‘The Master’ commands Oscar buzz with rapt reviews at Venice debut
Paul Thomas Anderson’s highly anticipated film “The Master” unspooled at the Venice filmfest Saturday to a rousing reception. Presented in 70 mm it will screen in the same format as a Special Presentation at the Toronto filmfest next week before opening on Sept. 14.
Anderson’s script traces the rise of a new religion similar to Scientology. The film follows Freddie Sutton (Joaquin Phoenix), a drifter who falls under the spell of the charismatic religious leader Lancaster Dodd (Philip Seymour Hoffman) and his dutiful wife Mary Sue (Amy Adams).
Nancy Tartaglione, international editor of Deadline, writes: “The film focuses largely on Phoenix’s shell-shocked, alcoholic and violence prone character – though one suspects he was shell-shocked long before the war. He stumbles across Philip Seymour Hoffman’s Lancaster Dodd, aka The Master, the affable if ominous leader of ‘The Cause,’ who takes Quell under his wing and begins to ‘process’ him. The pair engages in a pas-de-deux throughout the lush film almost erasing every other player – save Amy Adams who is compelling when on screen.”
Hollywood Reporter critic Todd McCarthy concurs: “In a work overflowing with qualities but also brimming with puzzlements, two things stand out: the extraordinary command of cinematic technique, which alone is nearly enough to keep a connoisseur on the edge of his seat the entire time, and the tremendous portrayals by Joaquin Phoenix and Philip Seymour Hoffman of two entirely antithetical men, one an unlettered drifter without a clue, the other an intellectual charlatan who claims to have all the answers. They become greatly important to one another and yet, in the end, have an oddly negligible mutual effect. The majesterial style, eerie mood and forbidding central characters echo Anderson’s last film, ‘There Will Be Blood,’ a kinship furthered by another bold and discordant score by Jonny Greenwood.”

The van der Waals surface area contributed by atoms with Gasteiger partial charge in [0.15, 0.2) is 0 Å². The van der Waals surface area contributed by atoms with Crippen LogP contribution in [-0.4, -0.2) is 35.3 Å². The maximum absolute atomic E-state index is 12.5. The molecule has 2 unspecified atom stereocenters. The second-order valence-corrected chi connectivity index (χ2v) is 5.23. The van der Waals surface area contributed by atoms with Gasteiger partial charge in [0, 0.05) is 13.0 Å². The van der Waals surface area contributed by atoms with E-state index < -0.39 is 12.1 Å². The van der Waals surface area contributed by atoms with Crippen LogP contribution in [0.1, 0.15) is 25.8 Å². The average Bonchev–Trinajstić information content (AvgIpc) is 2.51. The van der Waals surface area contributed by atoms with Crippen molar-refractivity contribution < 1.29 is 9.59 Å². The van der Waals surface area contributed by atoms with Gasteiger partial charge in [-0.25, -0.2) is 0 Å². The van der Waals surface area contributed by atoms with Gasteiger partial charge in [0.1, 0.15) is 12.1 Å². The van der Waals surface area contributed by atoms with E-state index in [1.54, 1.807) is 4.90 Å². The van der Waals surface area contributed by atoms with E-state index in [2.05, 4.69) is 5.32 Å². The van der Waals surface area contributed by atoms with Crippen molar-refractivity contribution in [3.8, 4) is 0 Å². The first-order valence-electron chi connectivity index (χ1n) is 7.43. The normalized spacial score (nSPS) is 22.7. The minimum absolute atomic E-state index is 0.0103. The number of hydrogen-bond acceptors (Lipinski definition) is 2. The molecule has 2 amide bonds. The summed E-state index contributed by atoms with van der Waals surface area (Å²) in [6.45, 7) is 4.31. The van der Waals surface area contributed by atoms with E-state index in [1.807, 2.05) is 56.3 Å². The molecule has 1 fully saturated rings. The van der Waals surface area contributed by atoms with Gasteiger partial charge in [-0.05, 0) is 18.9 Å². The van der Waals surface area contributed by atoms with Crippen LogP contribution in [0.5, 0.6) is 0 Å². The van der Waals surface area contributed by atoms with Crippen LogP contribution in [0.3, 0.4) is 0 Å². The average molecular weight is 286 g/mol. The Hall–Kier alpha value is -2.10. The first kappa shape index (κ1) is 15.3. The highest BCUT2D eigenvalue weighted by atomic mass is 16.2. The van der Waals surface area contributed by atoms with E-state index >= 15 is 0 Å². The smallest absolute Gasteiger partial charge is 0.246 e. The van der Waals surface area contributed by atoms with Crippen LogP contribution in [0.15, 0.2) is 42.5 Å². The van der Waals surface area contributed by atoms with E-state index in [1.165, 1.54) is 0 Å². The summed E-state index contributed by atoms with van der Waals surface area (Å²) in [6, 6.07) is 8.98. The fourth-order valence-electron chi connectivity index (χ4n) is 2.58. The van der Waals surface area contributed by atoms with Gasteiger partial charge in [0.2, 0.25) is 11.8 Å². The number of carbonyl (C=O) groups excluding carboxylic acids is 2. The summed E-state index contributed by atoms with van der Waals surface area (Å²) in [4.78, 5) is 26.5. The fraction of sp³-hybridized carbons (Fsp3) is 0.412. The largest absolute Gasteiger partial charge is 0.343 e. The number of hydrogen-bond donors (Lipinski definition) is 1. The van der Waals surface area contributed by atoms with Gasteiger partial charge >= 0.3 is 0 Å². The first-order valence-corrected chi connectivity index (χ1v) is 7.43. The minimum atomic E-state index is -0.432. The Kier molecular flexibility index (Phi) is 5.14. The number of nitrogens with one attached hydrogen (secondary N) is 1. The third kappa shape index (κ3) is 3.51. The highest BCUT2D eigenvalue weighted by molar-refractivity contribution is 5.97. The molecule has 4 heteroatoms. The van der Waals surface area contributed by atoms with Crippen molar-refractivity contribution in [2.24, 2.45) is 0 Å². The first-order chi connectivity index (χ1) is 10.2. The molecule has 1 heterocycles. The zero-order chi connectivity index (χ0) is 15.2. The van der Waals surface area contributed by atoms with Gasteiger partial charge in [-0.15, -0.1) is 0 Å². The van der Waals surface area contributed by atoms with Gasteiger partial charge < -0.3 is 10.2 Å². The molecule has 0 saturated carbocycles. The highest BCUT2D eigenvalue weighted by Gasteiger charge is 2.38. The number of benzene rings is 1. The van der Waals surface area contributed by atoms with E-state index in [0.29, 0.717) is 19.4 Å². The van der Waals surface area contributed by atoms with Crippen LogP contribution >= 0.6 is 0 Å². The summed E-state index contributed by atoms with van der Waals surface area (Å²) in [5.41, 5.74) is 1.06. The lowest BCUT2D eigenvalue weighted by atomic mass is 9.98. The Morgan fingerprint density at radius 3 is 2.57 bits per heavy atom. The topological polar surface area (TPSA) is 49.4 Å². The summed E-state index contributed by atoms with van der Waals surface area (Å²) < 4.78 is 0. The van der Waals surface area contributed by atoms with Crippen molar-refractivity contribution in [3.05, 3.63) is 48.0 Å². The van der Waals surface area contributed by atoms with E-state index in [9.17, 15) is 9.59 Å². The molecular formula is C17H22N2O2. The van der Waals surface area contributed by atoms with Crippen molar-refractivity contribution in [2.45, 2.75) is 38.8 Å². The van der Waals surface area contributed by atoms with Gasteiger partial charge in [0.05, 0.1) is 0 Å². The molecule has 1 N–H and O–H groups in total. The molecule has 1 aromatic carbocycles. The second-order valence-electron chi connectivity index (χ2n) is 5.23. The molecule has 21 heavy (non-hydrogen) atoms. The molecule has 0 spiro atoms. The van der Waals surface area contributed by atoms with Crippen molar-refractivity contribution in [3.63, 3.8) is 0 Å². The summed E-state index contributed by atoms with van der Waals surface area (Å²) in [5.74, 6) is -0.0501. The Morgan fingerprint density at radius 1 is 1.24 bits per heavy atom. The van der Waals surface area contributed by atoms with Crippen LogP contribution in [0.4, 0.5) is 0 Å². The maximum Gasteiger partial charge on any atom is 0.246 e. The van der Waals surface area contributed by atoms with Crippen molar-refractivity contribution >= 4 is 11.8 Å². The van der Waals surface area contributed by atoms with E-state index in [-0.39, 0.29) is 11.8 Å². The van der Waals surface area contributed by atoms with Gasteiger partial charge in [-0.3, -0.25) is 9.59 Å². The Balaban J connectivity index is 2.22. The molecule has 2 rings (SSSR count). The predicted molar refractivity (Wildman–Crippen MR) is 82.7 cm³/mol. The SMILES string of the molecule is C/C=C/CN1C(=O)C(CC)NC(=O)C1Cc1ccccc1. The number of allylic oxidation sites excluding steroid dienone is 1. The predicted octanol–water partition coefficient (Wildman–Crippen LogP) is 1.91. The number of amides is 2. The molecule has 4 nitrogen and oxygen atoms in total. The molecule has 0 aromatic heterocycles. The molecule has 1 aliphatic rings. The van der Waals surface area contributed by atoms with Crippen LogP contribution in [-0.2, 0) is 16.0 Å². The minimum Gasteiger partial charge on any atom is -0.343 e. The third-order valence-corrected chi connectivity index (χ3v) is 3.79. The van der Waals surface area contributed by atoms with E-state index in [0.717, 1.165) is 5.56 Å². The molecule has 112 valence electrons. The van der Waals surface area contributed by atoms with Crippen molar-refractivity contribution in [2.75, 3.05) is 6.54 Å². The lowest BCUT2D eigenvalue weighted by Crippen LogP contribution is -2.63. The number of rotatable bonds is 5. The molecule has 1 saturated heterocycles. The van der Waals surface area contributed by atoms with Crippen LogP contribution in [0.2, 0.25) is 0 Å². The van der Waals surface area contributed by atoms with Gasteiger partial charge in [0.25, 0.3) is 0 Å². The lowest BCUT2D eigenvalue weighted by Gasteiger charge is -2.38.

And Oliver Lyttleton (Indie Wire) writes: “Joaquin Phoenix is indeed as titanic as early buzz suggested. Snarling and mumbling, sometimes to the point of inaudibility, Freddie’s clearly haunted by a drunk father and psychotic mother, and by his experiences in war (subtly alluded to without ever being spelt out – he’s a little more lucid and in control in pre-war flashback sequences) … Philip Seymour Hoffman and Amy Adams are certainly in the same league as Phoenix here. Hoffman … gives what might be a career-best turn as the titular Master. It’s less showy than his Truman Capote, for sure, but from his very first scene, one instantly sees the charisma, the ego and the flaws of the man. Adams, meanwhile, doesn’t get as much to do, but she’s cast beautifully against type as his wife Mary Sue, in public the supportive, folksy, ever-pregnant spouse, in private the Lady Macbethish power behind the throne, and someone who clearly has her husband wrapped around her little finger.”